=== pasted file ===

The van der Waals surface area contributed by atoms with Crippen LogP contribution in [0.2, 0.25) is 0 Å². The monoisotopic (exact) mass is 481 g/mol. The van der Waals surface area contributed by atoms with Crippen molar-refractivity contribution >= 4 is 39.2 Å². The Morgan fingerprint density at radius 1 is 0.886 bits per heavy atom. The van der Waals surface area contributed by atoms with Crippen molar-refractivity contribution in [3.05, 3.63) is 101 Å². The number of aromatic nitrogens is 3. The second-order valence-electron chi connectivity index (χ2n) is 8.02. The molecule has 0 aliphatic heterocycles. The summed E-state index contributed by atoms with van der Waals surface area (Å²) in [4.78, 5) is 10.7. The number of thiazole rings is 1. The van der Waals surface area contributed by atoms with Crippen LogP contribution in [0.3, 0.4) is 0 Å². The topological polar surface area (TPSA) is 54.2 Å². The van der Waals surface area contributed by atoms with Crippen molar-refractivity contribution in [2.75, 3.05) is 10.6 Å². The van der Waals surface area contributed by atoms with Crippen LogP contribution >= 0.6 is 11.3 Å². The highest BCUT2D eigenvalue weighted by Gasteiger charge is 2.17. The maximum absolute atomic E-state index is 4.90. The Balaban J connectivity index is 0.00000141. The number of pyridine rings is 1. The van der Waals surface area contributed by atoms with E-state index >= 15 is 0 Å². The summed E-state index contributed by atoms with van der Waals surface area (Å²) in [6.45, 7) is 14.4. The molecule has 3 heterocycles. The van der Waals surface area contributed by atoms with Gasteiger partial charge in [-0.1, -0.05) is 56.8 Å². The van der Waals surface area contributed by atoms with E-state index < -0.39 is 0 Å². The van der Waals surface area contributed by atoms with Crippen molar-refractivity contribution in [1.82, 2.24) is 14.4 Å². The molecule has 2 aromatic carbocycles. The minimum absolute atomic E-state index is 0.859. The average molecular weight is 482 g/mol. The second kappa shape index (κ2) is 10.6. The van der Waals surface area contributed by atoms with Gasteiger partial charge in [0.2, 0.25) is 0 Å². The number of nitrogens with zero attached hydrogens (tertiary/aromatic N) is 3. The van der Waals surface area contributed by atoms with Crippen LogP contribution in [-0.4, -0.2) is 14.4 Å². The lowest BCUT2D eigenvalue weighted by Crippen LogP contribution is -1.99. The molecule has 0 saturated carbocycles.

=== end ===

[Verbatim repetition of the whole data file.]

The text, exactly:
The van der Waals surface area contributed by atoms with Crippen LogP contribution in [0.2, 0.25) is 0 Å². The monoisotopic (exact) mass is 481 g/mol. The van der Waals surface area contributed by atoms with Crippen molar-refractivity contribution >= 4 is 39.2 Å². The Morgan fingerprint density at radius 1 is 0.886 bits per heavy atom. The van der Waals surface area contributed by atoms with Crippen molar-refractivity contribution in [3.05, 3.63) is 101 Å². The number of aromatic nitrogens is 3. The second-order valence-electron chi connectivity index (χ2n) is 8.02. The molecule has 0 aliphatic heterocycles. The summed E-state index contributed by atoms with van der Waals surface area (Å²) in [4.78, 5) is 10.7. The number of thiazole rings is 1. The van der Waals surface area contributed by atoms with Crippen LogP contribution in [0.3, 0.4) is 0 Å². The topological polar surface area (TPSA) is 54.2 Å². The van der Waals surface area contributed by atoms with Crippen molar-refractivity contribution in [2.75, 3.05) is 10.6 Å². The van der Waals surface area contributed by atoms with Crippen LogP contribution >= 0.6 is 11.3 Å². The highest BCUT2D eigenvalue weighted by Gasteiger charge is 2.17. The maximum absolute atomic E-state index is 4.90. The Balaban J connectivity index is 0.00000141. The number of pyridine rings is 1. The van der Waals surface area contributed by atoms with E-state index >= 15 is 0 Å². The summed E-state index contributed by atoms with van der Waals surface area (Å²) in [6.45, 7) is 14.4. The molecule has 3 heterocycles. The van der Waals surface area contributed by atoms with Gasteiger partial charge in [-0.1, -0.05) is 56.8 Å². The van der Waals surface area contributed by atoms with E-state index < -0.39 is 0 Å². The van der Waals surface area contributed by atoms with Crippen molar-refractivity contribution in [1.82, 2.24) is 14.4 Å². The molecule has 2 aromatic carbocycles. The minimum absolute atomic E-state index is 0.859. The average molecular weight is 482 g/mol. The second kappa shape index (κ2) is 10.6. The van der Waals surface area contributed by atoms with Gasteiger partial charge in [0.2, 0.25) is 0 Å². The number of nitrogens with zero attached hydrogens (tertiary/aromatic N) is 3. The van der Waals surface area contributed by atoms with Crippen LogP contribution in [-0.4, -0.2) is 14.4 Å². The lowest BCUT2D eigenvalue weighted by Crippen LogP contribution is -1.99. The molecule has 0 saturated carbocycles.